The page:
AP Calculus

Course Information

Instructor: Mrs. Elinor Cameron (CKRHS)
Course Promotional Brochure: AP Calculus
When is this course taught?: Year long. Tuesday from 3:30 PM to 4:30 PM and Thursday from 7:45 AM to 8:45 AM. Students MUST be online by the start of class.
Suggested Prerequisites: Math 11, Precal 11 and co-requisite Precal 12. PreCal 12 is taken at the same time as AP Calculus and the course is designed to take this into consideration. You DO NOT have to take Cal 12 prior to taking AP Cal. AP Calculus is your Grade 12 Calculus credit. 

Tutorials: Online tutorials dates are set in consultation with the enrolled students.
Independent Study: Independent study is an integral component of this video conferencing course. Students must be independendent learners and have good time management skills. Past students consider this to be excellent preparation for a post-secondary education.

College Board Course Description

Calculus AB is designed to be taught over a full high school academic year. It is possible to spend some time on elementary functions and still cover the Calculus AB curriculum within a year. However, if students are to be adequately prepared for the Calculus AB examination, most of the year must be devoted to topics in differential and integral calculus. These topics are the focus of the AP Exam. 


Before studying calculus, all students should complete the Nova Scotia Math 11, Precal 11 and be taking PreCal 12 concurrently when taking AP Calculus.  You DO NOT have to take Calculus 12 prior to taking AP Calculus. AP Calculus is your Grade 12 Calculus creditYearlong AP calculus is designed for college-bound students: courses in which they study algebra, geometry, trigonometry, analytic geometry, and elementary functions. These functions include those that are linear, polynomial, rational, exponential, logarithmic, trigonometric, inverse trigonometric, and piecewise-defined. In particular, before studying calculus, students must be familiar with the properties of functions, the algebra of functions, and the graphs of functions. Students must also understand the language of functions (domain and range, odd and even, periodic, symmetry, zeros, intercepts, and so on) and know the values of the trigonometric functions of the numbers 0, pi/6, pi/4, pi/3, pi/2, and their multiples. Precalculus may be taken concurrently with the first semester component of the Virtual Calculus course.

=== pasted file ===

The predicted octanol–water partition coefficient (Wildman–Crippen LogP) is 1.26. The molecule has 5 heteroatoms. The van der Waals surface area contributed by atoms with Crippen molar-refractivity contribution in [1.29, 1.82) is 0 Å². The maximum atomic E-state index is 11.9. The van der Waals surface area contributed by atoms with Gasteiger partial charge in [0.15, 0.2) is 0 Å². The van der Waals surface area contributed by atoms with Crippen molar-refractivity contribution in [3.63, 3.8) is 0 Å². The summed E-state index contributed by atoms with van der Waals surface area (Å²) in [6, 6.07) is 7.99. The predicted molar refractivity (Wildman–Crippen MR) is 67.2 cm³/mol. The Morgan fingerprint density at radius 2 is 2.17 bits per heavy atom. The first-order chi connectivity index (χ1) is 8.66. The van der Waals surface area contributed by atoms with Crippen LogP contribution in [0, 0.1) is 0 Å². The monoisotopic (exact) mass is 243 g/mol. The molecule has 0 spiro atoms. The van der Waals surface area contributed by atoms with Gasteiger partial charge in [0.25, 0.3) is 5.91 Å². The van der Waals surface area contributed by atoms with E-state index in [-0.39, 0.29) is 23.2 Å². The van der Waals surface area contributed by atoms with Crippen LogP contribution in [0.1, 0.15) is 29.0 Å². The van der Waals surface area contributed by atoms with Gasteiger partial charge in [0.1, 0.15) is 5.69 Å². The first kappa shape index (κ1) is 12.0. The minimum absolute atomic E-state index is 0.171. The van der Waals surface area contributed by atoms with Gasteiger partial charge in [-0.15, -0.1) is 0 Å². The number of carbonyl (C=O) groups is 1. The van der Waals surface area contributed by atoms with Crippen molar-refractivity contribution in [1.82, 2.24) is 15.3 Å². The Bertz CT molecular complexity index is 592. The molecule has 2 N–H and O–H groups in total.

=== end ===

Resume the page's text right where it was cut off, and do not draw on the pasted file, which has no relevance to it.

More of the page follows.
Course Goals

Students should be able to:

  • work with functions represented in a variety of ways: graphical, numerical, analytical, or verbal. They should understand the connections among these representations.
  • understand the meaning of the derivative in terms of a rate of change and local linear approximation and they should be able to use derivatives to solve a variety of problems.
  • understand the meaning of the definite integral both as a limit of Riemann sums and as the net accumulation of change and should be able to use integrals to solve a variety of problems.
  • understand the relationship between the derivative and the definite integral as expressed in both parts of the Fundamental Theorem of Calculus.
  • communicate mathematics both orally and in well-written sentences and should be able to explain solutions to problems.
  • model a written description of a physical situation with a function, a differential equation, or an integral.
  • use technology to help solve problems, experiment, interpret results and verify conclusions.
  • determine the reasonableness of solutions, including sign, size, relative accuracy, and units of measurement.
  • develop an appreciation of calculus as a coherent body of knowledge and as a human accomplishment.